Terrorist Financing News Roundup
Welcome to the hundreds of new subscribers to Insight Intelligence this year! It’s great to see our community growing. For those of you who are new around here, I usually do a terrorist financing news roundup a few times a year. It’s been a while since I’ve done one of these roundups, so this will cover the last few months. Some highlights: lots of counter terrorist financing activity in Kashmir, and some attempts at the same in Nigeria. I’ve got a few good long reads for you at the end as well, all open-access. If you find this useful, please share it with a colleague, and don’t forget to subscribe!
Let’s kick things off with a good one. Analysis from TRM Labs argues that ISIL-KP in Afghanistan is currently accepting cryptocurrency donations. While I can’t independently verify this analysis, it tracks with what we know about ISIL-KP financing and the evolution of Afghanistan’s financial system under the Taliban. For now, the amount of funds involved appear small, but the capability development is what is interesting here.
In Kashmir, police disrupted a terrorist financing network. Individuals involved in the network went to villages under the guise of working for an NGO and collect money for “charity”. The NGO’s account were also used to launder the funds.
In Lebanon, Hizballah has used an “honorary consul” system to finance its activities. These individuals, granted some diplomatic perks, were used to move money for the group.
In the Philippines, a court ordered money forfeited from the NPA. The funds are believed to have been raised from unspecified illegal activities.
In France, a returnee from the conflict in Syria was arrested on suspicion of membership in an Al-Qaeda affiliated group. His activities were financed, in part, by his wife (who herself raised money from prostitution). Also in France, two men were convicted on charges of funding terrorism with cryptocurrency. They sent over $280,000 to jihadists in Syria.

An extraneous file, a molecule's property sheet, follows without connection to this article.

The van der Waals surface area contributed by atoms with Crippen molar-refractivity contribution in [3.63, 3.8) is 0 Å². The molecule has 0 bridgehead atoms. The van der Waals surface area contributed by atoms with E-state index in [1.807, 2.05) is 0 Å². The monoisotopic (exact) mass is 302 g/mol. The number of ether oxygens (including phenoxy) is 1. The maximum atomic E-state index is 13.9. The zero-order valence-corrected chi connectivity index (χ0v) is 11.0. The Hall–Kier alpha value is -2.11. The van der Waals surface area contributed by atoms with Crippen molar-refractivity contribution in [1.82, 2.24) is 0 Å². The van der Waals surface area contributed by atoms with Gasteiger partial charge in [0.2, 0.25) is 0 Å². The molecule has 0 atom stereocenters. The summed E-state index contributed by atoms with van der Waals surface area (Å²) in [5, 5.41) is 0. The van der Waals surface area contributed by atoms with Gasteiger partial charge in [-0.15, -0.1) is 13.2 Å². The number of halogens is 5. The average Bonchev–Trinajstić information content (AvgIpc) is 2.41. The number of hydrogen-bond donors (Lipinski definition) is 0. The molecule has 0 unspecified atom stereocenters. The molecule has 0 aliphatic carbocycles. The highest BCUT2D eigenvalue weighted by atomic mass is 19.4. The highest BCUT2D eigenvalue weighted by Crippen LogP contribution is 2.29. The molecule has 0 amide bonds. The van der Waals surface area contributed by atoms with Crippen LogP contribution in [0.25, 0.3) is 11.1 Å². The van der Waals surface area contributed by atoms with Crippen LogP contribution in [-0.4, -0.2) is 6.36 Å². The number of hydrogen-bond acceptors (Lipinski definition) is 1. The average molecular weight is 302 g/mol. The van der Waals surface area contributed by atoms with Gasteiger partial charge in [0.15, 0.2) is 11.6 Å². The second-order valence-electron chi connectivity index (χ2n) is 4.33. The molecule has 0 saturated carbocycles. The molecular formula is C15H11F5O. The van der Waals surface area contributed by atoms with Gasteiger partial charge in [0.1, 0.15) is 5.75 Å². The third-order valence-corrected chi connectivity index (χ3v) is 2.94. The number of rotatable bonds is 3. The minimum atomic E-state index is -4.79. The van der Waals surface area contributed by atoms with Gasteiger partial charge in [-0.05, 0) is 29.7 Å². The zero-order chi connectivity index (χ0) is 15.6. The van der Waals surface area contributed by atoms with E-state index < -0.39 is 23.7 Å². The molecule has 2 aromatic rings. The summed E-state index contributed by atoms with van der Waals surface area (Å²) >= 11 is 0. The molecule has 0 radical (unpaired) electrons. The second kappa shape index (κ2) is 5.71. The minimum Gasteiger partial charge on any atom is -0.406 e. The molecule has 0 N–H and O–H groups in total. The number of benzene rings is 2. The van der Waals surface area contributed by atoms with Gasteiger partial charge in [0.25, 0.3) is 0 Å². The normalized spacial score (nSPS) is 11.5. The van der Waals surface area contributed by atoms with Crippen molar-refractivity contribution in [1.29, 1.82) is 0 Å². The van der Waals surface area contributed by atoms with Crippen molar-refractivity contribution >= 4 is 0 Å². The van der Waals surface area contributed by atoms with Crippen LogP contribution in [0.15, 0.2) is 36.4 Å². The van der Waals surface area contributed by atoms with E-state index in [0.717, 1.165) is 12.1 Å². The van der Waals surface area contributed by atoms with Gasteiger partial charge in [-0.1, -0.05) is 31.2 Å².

In Denmark, a 35 year-old man was found guilty of various terrorism offences, including financing and promoting terrorist activities (ISIS). Material for a bomb was found in his flat. His wife and brother were also found guilty of financing and supporting him. His wife transferred him $750 while he was on “ISIS’s payroll”.
In Germany, a salafist involved in COVID fraud raised millions of euros. It’s unclear if he used the funds for any terrorist-related activities.
In the UK, a Catholic minister, her daughter, and granddaughter were all accused of terrorism financing offences for sending money to a family member who had joined ISIS in Syria.
In Syria, Turkish forces captured 13 ISIS terrorists, including the head of ISIS finance. This arrest might further precipitate the move of ISIS’s financial centre of gravity into Somalia, where the group is already well-established.
In Somalia, the government is undertaking renewed efforts to tackle Al Shabaab financing. Accounts are being blocked, including those at banks and remittance companies. The government said that it closed over 250 bank accounts and 70 mobile money accounts “linked” to Al Shabaab. However, there is no information on the strength of this “link”. While Al Shabaab is well-known to use both of these sectors for financial transactions, whether these are truly “Al Shabaab accounts” remains to be seen.
In South Africa, much fuss was made about the possibility of terrorists using a “Tinder Swindler” scam. However, the individual originally quoted as saying this says that he never said it, and that no such scams were taking place in support of terrorist financing.
In Nigeria, two individuals were arrested on suspicion of sponsoring terrorism. These arrests come as Nigeria battles several different extremist groups (Ansaru, Boko Haram, and ISWAP) and struggles with counter-terrorism financing. Separately, Nigerian authorities have identified “100 high-risk Boko Haram financiers”.
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